Acute myeloid leukaemia (AML) incidence statistics

Cases

New cases of acute myeloid leukaemia, 2014-2016 average, UK

 

Proportion of all cases

Percentage acute myeloid leukaemia is of total cancer cases, 2014-2016 average, UK

 

Age

Peak rate of acute myeloid leukaemia cases, 2014-2016, UK

 

Trend over time

Change in acute myeloid leukaemia incidence rates since the early 1990s, UK

 

Acute myeloid leukaemia is not among the 20 most common cancers in the UK, accounting for less than 1% of all new cancer cases (2016).[1-4]

In females in the UK it is not among the 20 most common cancers (less than 1% of all new female cancer cases). In males in the UK, acute myeloid leukaemia is not among the 20 most common cancers (less than 1% of all new male cancer cases).

43% of acute myeloid leukaemia cases in the UK are in females, and 57% are in males.

Acute myeloid leukaemia incidence rates (European age-standardised (AS) rates Open a glossary item) for persons are significantly lower than the UK average in Scotland and Northern Ireland, and similar to the UK average in all other UK constituent countries.

Acute Myeloid Leukaemia (C92.0, C92.4, C92.5, C92.6, C92.8, C93.0, C94.0, C94.2), Number of New Cases, Crude and European Age-Standardised (AS) Incidence Rates per 100,000 Population, UK, 2016

  England Scotland Wales Northern Ireland UK
Female Cases 1,092 100 65 26 1,283
Crude Rate 3.9 3.6 4.1 2.7 3.9
AS Rate 3.9 3.6 3.9 2.9 3.9
AS Rate - 95% LCL 3.7 2.9 2.9 1.8 3.7
AS Rate - 95% UCL 4.2 4.3 4.8 4.0 4.1
Male Cases 1,451 100 90 32 1,673
Crude Rate 5.3 3.8 5.9 3.5 5.2
AS Rate 6.2 4.4 6.3 4.7 6.0
AS Rate - 95% LCL 5.9 3.6 5.0 3.1 5.7
AS Rate - 95% UCL 6.5 5.3 7.6 6.3 6.3
Persons Cases 2,543 200 155 58 2,956
Crude Rate 4.6 3.7 5.0 3.1 4.5
AS Rate 5.0 3.9 4.9 3.7 4.8
AS Rate - 95% LCL 4.8 3.3 4.2 2.7 4.6
AS Rate - 95% UCL 5.1 4.4 5.7 4.6 5.0

95% LCL and 95% UCL are the 95% lower and upper confidence limits Open a glossary item  around the AS Rate Open a glossary item
 

For acute myeloid leukaemia, there are few established risk factors therefore differences between countries largely reflect differences in diagnosis and data recording.

References

  1. Data were provided by the National Cancer Registration and Analysis Service (part of Public Health England), on request through the Office for Data Release, August 2018. Similar data can be found here: https://www.ons.gov.uk/peoplepopulationandcommunity/healthandsocialcare/conditionsanddiseases/bulletins/cancerregistrationstatisticsengland/previousReleases
  2. Data were provided by ISD Scotland on request, April 2018. Similar data can be found here: http://www.isdscotland.org/Health-Topics/Cancer/Publications.
  3. Data were provided by the Welsh Cancer Intelligence and Surveillance Unit, Health Intelligence Division, Public Health Wales on request, February 2019. Similar data can be found here: http://www.wcisu.wales.nhs.uk.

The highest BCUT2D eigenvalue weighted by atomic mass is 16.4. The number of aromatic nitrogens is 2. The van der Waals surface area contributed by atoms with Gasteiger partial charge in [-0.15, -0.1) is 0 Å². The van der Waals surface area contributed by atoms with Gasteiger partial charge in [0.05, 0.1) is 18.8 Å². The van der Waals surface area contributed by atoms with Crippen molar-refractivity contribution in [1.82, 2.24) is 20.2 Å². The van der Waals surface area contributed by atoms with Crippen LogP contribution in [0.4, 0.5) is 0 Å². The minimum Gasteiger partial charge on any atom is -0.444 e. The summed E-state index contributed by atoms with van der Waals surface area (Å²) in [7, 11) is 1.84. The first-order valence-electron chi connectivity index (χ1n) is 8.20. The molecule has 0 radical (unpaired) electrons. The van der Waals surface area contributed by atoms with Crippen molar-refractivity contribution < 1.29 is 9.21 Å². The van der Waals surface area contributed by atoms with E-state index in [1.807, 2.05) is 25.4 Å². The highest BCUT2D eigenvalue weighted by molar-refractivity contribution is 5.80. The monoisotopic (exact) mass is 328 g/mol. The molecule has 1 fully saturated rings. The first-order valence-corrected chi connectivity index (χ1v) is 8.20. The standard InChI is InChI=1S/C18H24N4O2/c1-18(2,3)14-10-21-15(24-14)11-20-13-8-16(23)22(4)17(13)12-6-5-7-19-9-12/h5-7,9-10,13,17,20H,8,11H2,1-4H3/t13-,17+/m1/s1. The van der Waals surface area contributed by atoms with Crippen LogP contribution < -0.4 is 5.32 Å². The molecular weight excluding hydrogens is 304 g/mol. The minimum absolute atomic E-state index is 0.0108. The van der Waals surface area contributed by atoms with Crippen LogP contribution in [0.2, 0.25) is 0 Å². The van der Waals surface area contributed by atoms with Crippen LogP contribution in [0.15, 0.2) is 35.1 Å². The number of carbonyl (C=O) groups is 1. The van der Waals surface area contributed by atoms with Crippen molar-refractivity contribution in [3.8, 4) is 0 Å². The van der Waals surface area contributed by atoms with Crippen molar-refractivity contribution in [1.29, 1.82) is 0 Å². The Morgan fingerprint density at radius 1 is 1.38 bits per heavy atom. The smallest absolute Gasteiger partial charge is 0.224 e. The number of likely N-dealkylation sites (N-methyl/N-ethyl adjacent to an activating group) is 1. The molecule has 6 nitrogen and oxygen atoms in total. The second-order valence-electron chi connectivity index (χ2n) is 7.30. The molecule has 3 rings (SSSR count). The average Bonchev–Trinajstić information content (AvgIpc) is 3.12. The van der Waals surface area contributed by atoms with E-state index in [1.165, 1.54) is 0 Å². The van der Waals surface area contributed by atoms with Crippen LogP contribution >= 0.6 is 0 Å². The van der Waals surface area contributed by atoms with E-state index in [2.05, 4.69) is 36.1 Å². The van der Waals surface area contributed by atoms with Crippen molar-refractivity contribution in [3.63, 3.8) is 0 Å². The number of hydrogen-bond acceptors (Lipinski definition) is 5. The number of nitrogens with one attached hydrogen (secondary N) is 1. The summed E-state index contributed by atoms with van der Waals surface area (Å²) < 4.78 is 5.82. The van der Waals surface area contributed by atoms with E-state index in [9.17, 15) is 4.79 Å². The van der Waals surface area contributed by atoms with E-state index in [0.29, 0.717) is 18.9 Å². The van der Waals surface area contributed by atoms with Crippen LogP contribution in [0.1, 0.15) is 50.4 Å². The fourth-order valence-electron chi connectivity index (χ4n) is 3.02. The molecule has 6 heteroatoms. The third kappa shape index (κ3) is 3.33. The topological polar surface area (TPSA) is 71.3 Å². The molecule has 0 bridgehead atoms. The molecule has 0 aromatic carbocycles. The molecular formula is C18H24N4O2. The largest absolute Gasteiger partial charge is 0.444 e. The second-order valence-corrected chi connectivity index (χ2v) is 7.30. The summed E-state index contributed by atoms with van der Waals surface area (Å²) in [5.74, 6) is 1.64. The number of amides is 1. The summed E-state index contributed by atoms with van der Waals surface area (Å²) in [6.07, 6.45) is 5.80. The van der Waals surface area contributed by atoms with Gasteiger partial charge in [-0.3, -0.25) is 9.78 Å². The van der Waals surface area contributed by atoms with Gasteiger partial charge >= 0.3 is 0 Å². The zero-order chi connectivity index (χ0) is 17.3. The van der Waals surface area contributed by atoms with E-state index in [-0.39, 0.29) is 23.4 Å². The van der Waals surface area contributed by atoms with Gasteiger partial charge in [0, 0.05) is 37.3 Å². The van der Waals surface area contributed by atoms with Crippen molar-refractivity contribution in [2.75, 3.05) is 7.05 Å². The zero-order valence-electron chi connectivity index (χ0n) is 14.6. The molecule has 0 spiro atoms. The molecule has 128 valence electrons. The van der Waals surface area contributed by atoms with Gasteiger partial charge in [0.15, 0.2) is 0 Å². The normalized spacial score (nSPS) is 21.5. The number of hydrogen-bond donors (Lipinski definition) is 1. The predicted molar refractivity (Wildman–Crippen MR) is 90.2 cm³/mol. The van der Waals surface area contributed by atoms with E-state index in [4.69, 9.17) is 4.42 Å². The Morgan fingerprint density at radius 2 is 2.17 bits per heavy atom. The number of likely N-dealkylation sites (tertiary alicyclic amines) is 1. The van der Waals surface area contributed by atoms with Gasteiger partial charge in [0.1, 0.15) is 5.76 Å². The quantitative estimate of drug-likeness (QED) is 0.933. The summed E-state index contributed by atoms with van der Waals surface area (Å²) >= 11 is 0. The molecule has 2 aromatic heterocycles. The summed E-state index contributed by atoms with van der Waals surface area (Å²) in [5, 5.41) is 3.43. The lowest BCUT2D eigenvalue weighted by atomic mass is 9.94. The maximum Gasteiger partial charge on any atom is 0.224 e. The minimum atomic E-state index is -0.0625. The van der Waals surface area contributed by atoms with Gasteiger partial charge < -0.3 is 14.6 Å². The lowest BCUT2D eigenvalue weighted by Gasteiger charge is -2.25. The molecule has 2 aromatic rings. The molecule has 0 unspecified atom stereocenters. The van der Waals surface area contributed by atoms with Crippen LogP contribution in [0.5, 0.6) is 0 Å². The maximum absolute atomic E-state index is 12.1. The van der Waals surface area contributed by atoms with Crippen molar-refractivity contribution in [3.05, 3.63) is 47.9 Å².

4. Data were provided by the Northern Ireland Cancer Registry on request, April 2018. Similar data can be found here: http://www.qub.ac.uk/research-centres/nicr/.

About this data

Data is for UK, 2016, ICD-10 C92.0, C92.4, C92.5, C92.6, C92.8, C93.0, C94.0, C94.2.

Last reviewed:

Acute myeloid leukaemia incidence is strongly related to age, with the highest incidence rates being in older people. In the UK in 2014-2016, on average each year more than 4 in 10 (42%) new cases were in people aged 75 and over.[1-4]

Age-specific incidence rates rise steadily from around age 50-54, more steeply from around age 60-64 and drop in the oldest age group. The highest rates are in the 85 to 89 age group for females and males.

Incidence rates are significantly lower in females than males in a number of (mainly older) age groups. The gap is widest at age 85 to 89, when the age-specific incidence rate is 1.9 times lower in females than males.

Acute Myeloid Leukaemia (C92.0, C92.4, C92.5, C92.6, C92.8, C93.0, C94.0, C94.2), Average Number of New Cases per Year and Age-Specific Incidence Rates per 100,000 Population, UK, 2014-2016

95% LCL and 95% UCL are the 95% lower and upper confidence limits Open a glossary item around the AS Rate Open a glossary item
 

For acute myeloid leukaemia, like most cancer types, incidence increases with age. This largely reflects cell DNA damage accumulating over time. Damage can result from biological processes or from exposure to risk factors. A drop or plateau in incidence in the oldest age groups often indicates reduced diagnostic activity perhaps due to general ill health.

References

  1. Data were provided by the National Cancer Registration and Analysis Service (part of Public Health England), on request through the Office for Data Release, August 2018. Similar data can be found here: https://www.ons.gov.uk/peoplepopulationandcommunity/healthandsocialcare/conditionsanddiseases/bulletins/cancerregistrationstatisticsengland/previousReleases
  2. Data were provided by ISD Scotland on request, April 2018. Similar data can be found here: http://www.isdscotland.org/Health-Topics/Cancer/Publications.
  3. Data were provided by the Welsh Cancer Intelligence and Surveillance Unit, Health Intelligence Division, Public Health Wales on request, February 2019. Similar data can be found here: http://www.wcisu.wales.nhs.uk.